TV review: Mrs. Fletcher is sexy, messy and full of nuance

HBO dramedy gives Kathryn Hahn a juicy leading role as a middle-age empty nester with a MILF porn addiction


MRS. FLETCHER (Tom Perrotta) Premieres Sunday (October 27) on HBO and streams on Crave. Rating: NNNN


HBO’s limited series Mrs. Fletcher parallels two very different coming-of-age stories: the titular Eve Fletcher (Kathryn Hahn), a divorcée and empty-nester trying to find fulfilment now that she’s no longer a full-time mom, and her son Brendan (Jackson White), a conventionally attractive bro entering his first year of college.

Throughout seven half-hour episodes, Eve and Brendan try to adapt to new identities with varying degrees of success. Without the duties of being a full-time mom and unfulfilled in her job as a manager at a senior centre, Eve is listless and enrolls in a personal-writing class. At home, she timidly starts watching internet porn – mostly MILF-focused – and develops a mild addiction.

Meanwhile, viewers will either deeply despise or relate to Brendan. In high school, he was the archetype playful jock-cum-bully, who easily gets with girls even though he’s a dick. In college, though, his shortcomings become brutally clear and he has trouble connecting with his progressive-minded peers. In one brilliant scene, he joins a table of jersey-clad varsity athletes in the cafeteria, assuming he’s found his ilk, only to realize he’s way in over his head as they discuss the merits of cap and trade.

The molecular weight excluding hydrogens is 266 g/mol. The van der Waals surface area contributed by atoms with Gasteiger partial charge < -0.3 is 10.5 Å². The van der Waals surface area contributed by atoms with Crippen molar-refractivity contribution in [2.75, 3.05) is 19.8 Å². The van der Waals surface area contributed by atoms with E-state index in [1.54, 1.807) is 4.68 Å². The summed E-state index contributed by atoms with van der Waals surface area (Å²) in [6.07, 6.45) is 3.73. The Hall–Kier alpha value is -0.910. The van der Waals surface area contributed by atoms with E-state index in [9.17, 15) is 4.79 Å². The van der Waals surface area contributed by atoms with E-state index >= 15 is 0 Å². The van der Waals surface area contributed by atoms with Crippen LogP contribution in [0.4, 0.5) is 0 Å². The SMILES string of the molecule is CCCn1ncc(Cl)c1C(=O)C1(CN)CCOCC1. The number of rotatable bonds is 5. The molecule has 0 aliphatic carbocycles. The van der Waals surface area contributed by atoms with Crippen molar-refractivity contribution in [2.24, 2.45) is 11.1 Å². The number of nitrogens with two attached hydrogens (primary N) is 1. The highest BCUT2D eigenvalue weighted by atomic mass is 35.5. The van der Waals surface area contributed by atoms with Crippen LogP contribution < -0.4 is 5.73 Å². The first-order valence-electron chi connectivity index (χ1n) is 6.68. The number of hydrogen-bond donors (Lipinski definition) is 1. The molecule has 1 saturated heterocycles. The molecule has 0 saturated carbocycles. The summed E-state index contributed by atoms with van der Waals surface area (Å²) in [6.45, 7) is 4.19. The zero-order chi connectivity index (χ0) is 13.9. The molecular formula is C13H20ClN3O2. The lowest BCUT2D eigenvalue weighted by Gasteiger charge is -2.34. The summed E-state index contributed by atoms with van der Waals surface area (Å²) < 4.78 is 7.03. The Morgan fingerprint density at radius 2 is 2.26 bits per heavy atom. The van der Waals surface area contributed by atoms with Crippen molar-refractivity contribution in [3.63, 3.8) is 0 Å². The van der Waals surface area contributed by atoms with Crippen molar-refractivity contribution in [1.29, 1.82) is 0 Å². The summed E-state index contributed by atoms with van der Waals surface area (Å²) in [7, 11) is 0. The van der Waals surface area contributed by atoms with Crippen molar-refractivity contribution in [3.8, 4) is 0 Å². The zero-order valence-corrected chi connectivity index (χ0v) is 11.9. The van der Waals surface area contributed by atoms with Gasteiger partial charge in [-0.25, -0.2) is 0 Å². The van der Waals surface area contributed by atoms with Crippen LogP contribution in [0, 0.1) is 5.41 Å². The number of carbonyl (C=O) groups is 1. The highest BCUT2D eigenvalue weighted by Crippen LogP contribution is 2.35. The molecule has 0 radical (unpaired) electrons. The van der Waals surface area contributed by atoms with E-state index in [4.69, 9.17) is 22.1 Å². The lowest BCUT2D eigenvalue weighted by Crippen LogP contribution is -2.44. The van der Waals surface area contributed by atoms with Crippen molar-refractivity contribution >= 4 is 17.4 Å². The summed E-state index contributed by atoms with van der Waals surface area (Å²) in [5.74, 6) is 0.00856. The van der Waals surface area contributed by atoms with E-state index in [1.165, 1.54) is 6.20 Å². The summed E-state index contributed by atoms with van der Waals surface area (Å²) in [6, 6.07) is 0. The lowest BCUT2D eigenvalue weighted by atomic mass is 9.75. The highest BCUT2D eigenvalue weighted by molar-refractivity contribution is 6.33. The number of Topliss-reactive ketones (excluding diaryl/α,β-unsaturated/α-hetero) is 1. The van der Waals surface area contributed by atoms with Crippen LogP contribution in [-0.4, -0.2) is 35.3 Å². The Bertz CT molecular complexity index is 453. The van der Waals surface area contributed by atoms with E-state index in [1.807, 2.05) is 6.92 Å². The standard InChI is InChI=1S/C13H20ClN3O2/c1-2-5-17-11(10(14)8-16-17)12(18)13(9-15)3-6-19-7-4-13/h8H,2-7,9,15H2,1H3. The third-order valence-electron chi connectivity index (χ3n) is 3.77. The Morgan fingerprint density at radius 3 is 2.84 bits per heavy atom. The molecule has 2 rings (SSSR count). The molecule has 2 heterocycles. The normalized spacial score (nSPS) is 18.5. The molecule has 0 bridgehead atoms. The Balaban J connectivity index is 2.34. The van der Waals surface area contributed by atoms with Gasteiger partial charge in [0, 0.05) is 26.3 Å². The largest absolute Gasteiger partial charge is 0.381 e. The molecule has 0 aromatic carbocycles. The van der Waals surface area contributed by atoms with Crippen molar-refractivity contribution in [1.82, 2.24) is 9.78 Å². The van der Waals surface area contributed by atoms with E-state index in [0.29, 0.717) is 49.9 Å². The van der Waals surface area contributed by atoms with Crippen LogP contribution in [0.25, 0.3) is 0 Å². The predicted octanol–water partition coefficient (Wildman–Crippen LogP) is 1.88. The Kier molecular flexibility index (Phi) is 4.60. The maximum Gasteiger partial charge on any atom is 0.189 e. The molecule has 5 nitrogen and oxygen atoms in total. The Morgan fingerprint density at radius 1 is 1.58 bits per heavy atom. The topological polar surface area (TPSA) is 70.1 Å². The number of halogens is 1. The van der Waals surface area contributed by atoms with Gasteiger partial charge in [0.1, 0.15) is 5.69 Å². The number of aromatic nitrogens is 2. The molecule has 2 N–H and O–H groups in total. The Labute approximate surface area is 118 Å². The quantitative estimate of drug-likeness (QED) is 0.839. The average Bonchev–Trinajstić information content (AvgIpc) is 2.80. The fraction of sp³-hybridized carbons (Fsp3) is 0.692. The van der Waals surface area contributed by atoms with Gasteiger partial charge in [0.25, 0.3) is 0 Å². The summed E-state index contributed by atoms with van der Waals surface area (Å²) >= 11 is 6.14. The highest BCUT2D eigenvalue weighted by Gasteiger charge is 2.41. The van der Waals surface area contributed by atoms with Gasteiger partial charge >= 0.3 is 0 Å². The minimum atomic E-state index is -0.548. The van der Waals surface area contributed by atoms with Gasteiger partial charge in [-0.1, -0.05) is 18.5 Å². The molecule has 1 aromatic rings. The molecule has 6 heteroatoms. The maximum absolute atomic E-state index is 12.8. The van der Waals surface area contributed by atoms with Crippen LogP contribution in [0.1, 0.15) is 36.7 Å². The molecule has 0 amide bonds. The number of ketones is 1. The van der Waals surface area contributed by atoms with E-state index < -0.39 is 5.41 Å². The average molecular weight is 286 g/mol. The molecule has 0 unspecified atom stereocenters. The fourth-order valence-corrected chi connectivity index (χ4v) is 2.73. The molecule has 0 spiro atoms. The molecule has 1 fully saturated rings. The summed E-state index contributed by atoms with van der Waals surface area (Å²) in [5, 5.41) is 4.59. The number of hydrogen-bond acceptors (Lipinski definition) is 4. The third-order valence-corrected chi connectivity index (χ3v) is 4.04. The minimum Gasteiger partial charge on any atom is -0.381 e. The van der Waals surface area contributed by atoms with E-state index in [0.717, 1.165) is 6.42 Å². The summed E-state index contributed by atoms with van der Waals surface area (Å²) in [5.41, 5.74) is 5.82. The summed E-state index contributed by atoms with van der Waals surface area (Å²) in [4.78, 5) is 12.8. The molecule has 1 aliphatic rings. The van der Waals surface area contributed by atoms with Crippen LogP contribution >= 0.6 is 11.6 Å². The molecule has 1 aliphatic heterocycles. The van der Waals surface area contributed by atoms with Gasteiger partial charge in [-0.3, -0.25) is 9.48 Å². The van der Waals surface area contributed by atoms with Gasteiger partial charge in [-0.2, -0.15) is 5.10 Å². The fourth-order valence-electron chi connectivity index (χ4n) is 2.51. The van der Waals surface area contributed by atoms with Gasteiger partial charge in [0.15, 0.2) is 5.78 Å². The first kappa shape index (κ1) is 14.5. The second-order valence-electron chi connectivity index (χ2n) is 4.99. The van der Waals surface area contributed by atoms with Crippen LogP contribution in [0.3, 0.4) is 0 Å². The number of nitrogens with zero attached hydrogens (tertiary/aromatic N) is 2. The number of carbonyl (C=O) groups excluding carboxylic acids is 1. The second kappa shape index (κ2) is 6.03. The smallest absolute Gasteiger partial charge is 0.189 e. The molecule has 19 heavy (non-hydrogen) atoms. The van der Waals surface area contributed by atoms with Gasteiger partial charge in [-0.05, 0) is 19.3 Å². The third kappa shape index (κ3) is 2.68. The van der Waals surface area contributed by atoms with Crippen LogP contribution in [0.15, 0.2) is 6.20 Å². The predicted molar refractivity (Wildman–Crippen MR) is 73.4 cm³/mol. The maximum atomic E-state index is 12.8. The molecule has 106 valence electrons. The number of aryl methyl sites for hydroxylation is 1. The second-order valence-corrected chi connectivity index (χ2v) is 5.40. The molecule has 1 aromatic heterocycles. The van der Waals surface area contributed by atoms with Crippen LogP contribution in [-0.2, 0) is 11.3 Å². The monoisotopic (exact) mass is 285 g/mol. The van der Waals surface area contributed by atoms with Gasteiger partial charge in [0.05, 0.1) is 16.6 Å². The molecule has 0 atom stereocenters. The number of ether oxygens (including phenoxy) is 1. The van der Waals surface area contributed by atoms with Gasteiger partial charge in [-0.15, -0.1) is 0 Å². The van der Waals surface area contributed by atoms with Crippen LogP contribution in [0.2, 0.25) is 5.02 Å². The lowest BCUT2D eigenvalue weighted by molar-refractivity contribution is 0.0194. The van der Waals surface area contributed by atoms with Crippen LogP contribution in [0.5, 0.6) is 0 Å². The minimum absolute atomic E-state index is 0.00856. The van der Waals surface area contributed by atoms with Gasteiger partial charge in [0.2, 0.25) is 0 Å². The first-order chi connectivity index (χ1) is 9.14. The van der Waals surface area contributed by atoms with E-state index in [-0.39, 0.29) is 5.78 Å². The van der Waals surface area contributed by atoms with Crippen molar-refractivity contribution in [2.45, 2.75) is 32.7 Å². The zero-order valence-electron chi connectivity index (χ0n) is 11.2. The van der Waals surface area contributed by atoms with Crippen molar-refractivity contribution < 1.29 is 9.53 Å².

Based on the book by Tom Perrotta (who also penned the novel behind HBO’s post-apocalyptic drama The Leftovers), Mrs. Fletcher is very rarely heavy-handed in its explorations of zeitgeist-y issues like identity, consent, sexuality and masculinity. It’s also refreshing seeing a diverse cast where storylines aren’t wholly focused on their identities. (Trans actor and activist Jen Richards is magnetic as the bookish writing instructor, Margo.)

But as the charmingly awkward and self-aware Eve, who is prone to porny fantasies while grocery-shopping or stopped at a traffic light, Hahn steals the spotlight. Throughout the series, Eve’s own sexual awakening teeters between sweet and cringey, especially as her obsession with MILF porn veers dangerously close to Brendan’s life when she meets one of her son’s former classmates, 19-year-old Julian (Owen Teague), in her writing class. Sexually repressed since her divorce more than a decade prior, Eve’s R-rated sex scenes feel celebratory rather than gratuitous. (And I don’t think that’s a coincidence given all seven episodes were directed by women, including Nicole Holofcener, Carrie Brownstein, Liesl Tommy and Gillian Robespierre.)

As Brendan, White deftly explores how Gen Z approaches sex and identity. For example, in episode four, Brendan’s absentee father (Eighth Grade’s Josh Hamilton) visits for the weekend and what follows encapsulates how toxic masculinity can be subtly passed down through generations. Brendan’s views of women are belittling and objectifying, but you can’t help but feel for him a tiny bit as he flounders in his new environment.

For the most part, Mrs. Fletcher isn’t concerned about its characters learning deep lessons about one’s self and society, but instead leans into the awkward realities of modern relationships where life-changing personal growth doesn’t always happen. One of the series’ most poignant and painful plot lines is about sexual assault and the nuances of consent. The aftermath is messy and unresolved, making it the most accurate portrayal of consent I’ve seen on TV.

The finale is also fittingly abrupt, leaving a slew of questions unanswered. If HBO green-lights a second season, there’s still lots left to uncover.

@SamEdwardsTO

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